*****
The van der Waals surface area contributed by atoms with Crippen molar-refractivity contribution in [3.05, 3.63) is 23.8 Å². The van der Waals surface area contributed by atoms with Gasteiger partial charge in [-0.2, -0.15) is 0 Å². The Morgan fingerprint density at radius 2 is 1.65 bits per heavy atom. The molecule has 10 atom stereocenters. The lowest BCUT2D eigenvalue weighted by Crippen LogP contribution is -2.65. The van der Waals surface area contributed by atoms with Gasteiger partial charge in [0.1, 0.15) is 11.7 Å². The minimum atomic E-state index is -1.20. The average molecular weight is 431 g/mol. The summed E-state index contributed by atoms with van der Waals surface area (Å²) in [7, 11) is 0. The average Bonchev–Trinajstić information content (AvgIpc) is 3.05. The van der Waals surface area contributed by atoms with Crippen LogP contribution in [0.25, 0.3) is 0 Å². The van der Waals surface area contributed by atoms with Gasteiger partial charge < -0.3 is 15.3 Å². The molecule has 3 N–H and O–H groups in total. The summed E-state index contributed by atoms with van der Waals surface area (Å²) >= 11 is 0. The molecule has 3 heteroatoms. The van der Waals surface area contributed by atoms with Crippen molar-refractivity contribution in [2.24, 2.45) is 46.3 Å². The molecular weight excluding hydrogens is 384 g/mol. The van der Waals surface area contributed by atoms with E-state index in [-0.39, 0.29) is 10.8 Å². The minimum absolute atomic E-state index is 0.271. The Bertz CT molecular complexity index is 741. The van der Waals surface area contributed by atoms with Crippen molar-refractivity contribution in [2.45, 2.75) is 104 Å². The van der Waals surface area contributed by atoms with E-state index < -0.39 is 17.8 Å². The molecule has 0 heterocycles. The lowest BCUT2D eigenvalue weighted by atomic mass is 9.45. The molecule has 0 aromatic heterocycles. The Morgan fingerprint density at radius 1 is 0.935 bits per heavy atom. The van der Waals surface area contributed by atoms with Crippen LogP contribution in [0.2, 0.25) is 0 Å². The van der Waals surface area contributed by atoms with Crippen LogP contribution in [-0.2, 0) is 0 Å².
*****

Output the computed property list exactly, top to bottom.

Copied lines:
The van der Waals surface area contributed by atoms with Crippen molar-refractivity contribution in [3.05, 3.63) is 23.8 Å². The van der Waals surface area contributed by atoms with Gasteiger partial charge in [-0.2, -0.15) is 0 Å². The Morgan fingerprint density at radius 2 is 1.65 bits per heavy atom. The molecule has 10 atom stereocenters. The lowest BCUT2D eigenvalue weighted by Crippen LogP contribution is -2.65. The van der Waals surface area contributed by atoms with Gasteiger partial charge in [0.1, 0.15) is 11.7 Å². The minimum atomic E-state index is -1.20. The average molecular weight is 431 g/mol. The summed E-state index contributed by atoms with van der Waals surface area (Å²) in [7, 11) is 0. The average Bonchev–Trinajstić information content (AvgIpc) is 3.05. The van der Waals surface area contributed by atoms with Crippen LogP contribution in [0.25, 0.3) is 0 Å². The van der Waals surface area contributed by atoms with Gasteiger partial charge < -0.3 is 15.3 Å². The molecule has 3 N–H and O–H groups in total. The summed E-state index contributed by atoms with van der Waals surface area (Å²) >= 11 is 0. The molecule has 3 heteroatoms. The van der Waals surface area contributed by atoms with Crippen molar-refractivity contribution in [2.24, 2.45) is 46.3 Å². The molecular weight excluding hydrogens is 384 g/mol. The van der Waals surface area contributed by atoms with E-state index in [-0.39, 0.29) is 10.8 Å². The minimum absolute atomic E-state index is 0.271. The Bertz CT molecular complexity index is 741. The van der Waals surface area contributed by atoms with Crippen molar-refractivity contribution in [2.45, 2.75) is 104 Å². The van der Waals surface area contributed by atoms with E-state index < -0.39 is 17.8 Å². The molecule has 0 heterocycles. The lowest BCUT2D eigenvalue weighted by atomic mass is 9.45. The molecule has 0 aromatic heterocycles. The Morgan fingerprint density at radius 1 is 0.935 bits per heavy atom. The van der Waals surface area contributed by atoms with Crippen LogP contribution in [0.2, 0.25) is 0 Å². The van der Waals surface area contributed by atoms with Crippen LogP contribution in [-0.2, 0) is 0 Å².